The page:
MFM: Horror comedies were very popular in the 80’s, but after that, the genre sort of disintegrated. Now, it mostly pops out as neo-splatter horrors which focus on the gore jokes. What is your take on horror comedies and where do you think the genre will go in the coming years?

Onur Tukel: I don't know how to answer this question. The 80s was where it was at for me in terms of horror. I have so many memories of sitting around with my friends watching Jason Voorhees and Freddy Krueger tear shit up. These movies provided a thrill or two, but they mainly made us laugh and entertained the hell out of us. I mean, I've always wanted to see the horror genre merge with other genres. Here's a cool idea for a slasher film. Take a series like Halloween. Make a new sequel that has three acts, but each act is a play on a different genre. The first act is a typical horror film, with Michael Myers doing typical Michael Myers shit. He's reeking havoc in Haddonfield on Halloween night. He kills a bunch of teenagers, but then he gets caught by the authorities. This is in the first 40 minutes or so. 

Then the second act, becomes a courtroom drama of sorts.   Michael Myers gets a lawyer, who argues that Myers is a product of his environmental upbringing. While in court, Myers goes on a rampage and kills almost everyone in a bloody courtroom frenzy. He kills the corrupt judge, the corrupt prosecutor, the preaching politician using Myers case as a way to promote his own campaign. Myers slaughters them all! At around the 80 minute mark, we go into the third act, that finds Michael Myers in a cruel for-profit prison.  Now, we have a prison film, and Myers gets to apply some violent justice to the corrupt bureaucrats who run it. Or maybe it becomes a prison break film. Or shit, maybe in the third act, Myers goes and lives in a wooden cabin on a hill somewhere and tends to a garden. He reflects on all the horrible shit he’s done and makes an effort to redeem himself. But you see my point? You're taking a Halloween movie where it's never been before.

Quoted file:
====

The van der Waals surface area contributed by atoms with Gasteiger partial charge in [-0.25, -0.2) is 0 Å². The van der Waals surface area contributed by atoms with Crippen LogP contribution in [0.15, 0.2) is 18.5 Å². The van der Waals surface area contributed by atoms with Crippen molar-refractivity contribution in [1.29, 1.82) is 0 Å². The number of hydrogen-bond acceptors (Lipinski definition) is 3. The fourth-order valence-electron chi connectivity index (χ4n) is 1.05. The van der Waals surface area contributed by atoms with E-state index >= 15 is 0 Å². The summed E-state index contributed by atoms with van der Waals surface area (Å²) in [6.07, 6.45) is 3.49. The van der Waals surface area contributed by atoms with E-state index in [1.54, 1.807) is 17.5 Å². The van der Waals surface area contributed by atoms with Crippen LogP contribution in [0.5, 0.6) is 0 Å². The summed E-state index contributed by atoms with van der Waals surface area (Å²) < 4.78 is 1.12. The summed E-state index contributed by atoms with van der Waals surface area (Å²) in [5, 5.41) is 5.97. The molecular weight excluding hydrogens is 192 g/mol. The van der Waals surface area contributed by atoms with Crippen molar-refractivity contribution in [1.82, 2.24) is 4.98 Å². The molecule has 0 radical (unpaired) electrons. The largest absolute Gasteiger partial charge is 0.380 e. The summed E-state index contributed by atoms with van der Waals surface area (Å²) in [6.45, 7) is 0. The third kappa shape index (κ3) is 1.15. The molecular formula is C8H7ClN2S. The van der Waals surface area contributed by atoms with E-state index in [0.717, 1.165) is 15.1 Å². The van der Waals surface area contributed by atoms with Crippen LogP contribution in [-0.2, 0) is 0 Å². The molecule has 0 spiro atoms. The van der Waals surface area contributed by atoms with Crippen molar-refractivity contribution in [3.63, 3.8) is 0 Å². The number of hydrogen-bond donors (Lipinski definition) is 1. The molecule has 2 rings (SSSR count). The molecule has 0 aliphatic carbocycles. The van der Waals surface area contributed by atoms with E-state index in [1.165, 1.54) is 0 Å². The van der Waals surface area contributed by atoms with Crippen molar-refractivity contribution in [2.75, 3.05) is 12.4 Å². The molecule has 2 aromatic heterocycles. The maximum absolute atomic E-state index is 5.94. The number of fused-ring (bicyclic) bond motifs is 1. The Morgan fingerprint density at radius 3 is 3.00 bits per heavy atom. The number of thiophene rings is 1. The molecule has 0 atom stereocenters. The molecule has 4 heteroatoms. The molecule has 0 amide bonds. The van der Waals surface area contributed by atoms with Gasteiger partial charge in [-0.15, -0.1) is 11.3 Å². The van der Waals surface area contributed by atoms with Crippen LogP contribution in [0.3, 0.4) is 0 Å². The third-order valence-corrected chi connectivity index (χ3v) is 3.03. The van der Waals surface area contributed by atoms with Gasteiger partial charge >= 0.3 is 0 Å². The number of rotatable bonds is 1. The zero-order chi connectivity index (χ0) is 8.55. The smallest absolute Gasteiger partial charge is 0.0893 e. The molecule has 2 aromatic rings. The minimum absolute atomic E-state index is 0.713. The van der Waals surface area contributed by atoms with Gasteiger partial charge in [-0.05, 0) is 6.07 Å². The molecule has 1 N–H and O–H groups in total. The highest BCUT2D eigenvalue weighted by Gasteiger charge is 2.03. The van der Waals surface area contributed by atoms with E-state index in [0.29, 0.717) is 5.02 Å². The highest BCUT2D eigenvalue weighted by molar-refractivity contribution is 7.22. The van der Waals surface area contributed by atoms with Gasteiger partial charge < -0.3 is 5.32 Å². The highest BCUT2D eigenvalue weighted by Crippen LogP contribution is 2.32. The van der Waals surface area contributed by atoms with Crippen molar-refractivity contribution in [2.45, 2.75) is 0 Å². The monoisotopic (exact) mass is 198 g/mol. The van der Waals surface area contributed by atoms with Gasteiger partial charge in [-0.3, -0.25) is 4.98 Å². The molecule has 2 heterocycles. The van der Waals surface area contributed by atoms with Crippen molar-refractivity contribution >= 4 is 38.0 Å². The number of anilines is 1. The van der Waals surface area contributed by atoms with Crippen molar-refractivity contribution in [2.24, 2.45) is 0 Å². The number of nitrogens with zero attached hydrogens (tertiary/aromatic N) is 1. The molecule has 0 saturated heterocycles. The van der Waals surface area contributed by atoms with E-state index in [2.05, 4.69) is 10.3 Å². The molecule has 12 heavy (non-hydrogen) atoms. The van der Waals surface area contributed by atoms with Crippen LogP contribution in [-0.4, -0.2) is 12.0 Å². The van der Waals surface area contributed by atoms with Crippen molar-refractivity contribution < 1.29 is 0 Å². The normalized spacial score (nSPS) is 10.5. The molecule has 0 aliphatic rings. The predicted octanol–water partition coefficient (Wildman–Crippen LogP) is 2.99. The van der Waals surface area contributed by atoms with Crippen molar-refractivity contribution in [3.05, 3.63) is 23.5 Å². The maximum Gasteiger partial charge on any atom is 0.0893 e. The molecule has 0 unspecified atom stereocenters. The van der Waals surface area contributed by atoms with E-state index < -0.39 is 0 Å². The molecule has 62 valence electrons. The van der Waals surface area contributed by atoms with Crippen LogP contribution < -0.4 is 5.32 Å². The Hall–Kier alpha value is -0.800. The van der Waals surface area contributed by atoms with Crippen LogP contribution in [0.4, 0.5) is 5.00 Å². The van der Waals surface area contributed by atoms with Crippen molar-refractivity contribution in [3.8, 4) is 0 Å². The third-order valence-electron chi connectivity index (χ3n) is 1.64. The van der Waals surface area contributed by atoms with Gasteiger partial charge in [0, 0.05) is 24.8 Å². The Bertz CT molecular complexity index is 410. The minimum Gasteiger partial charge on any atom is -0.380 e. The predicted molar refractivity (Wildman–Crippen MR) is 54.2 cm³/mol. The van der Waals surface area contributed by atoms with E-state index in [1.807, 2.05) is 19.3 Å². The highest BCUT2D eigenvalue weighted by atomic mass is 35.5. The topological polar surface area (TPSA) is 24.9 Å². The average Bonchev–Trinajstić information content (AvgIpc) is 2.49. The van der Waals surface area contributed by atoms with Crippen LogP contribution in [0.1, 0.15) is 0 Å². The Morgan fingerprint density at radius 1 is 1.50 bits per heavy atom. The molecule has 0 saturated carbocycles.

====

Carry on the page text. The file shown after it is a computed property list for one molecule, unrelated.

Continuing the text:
They tried to do something like this with Jason X, but it didn't work at all. It just became an Alien rip-off, and a horrible one at that. Get clever! Be witty! Find writers who have something to say and stop making movies by commitment! The horror genre needs to reinvent itself by mashing it up with other genres. I've always like the idea of mixing up genres. My first film House of Pancakes had elements of romantic comedy, horror, drama, mystery. My new movie Applesauce, is a mix of noir, dark comedy, mystery, melodrama. I think mainstream horror has to be more inventive and experimental. There's an infinite number of new things you can explore as the world continues surging towards the supposed singularity that will unleash (or enslave) us all! And even if that happens, who cares! There’s going to be an opposite end as well, which will be completely agrarian and analog. There is no finish line. There is no reality. There is only art!

MFM: You are currently working on a project called Applesauce. Can you tell us more about it and what are your upcoming plans?

Onur Tukel: I was in a bar a few nights ago and my friend Dan Schechter (Life of Crime, Supporting Characters) asked me where I wanted to see myself in 10 years. I told him that I hoped to be alive in 10 years, because you just never know! And in case I am, it would be cool to have another 5-6 films under my belt by then. One in the Turkish language, shot in Izmir. One in Mandarin, shot in New York with a full Asian cast. One on black and white16mm film, designed with 60-75 shots, the way Stranger Than Paradise was made. A movie in the most beautiful city in the world, Paris. A movie in Poland! A female fight film!  An animated movie! A few sequels to Summer of Blood! A movie about drunks in a bar, channeling the ghosts of Bukowski. 

Fuck, you can make a movie so cheaply now, the possibilities are endless! And I know it's foolish to make plans, but still, to have passion for something is a gift. When I get going about filmmaking, I get excited. I become a child again. And that’s what makes it so beautiful. We’re all just playing make believe!   And I'm proud of the new movie Applesauce. I don't want to talk it up too much, but it's a New York story mixing several genres. It's a step up from Summer of Blood. Bigger story. More assured filmmaking. And hopefully, it'll find an audience. If not, so what. There's always the next one. 

MFM: Onur Tukel, thank you very much!

Onur Tukel: Thank you, sir!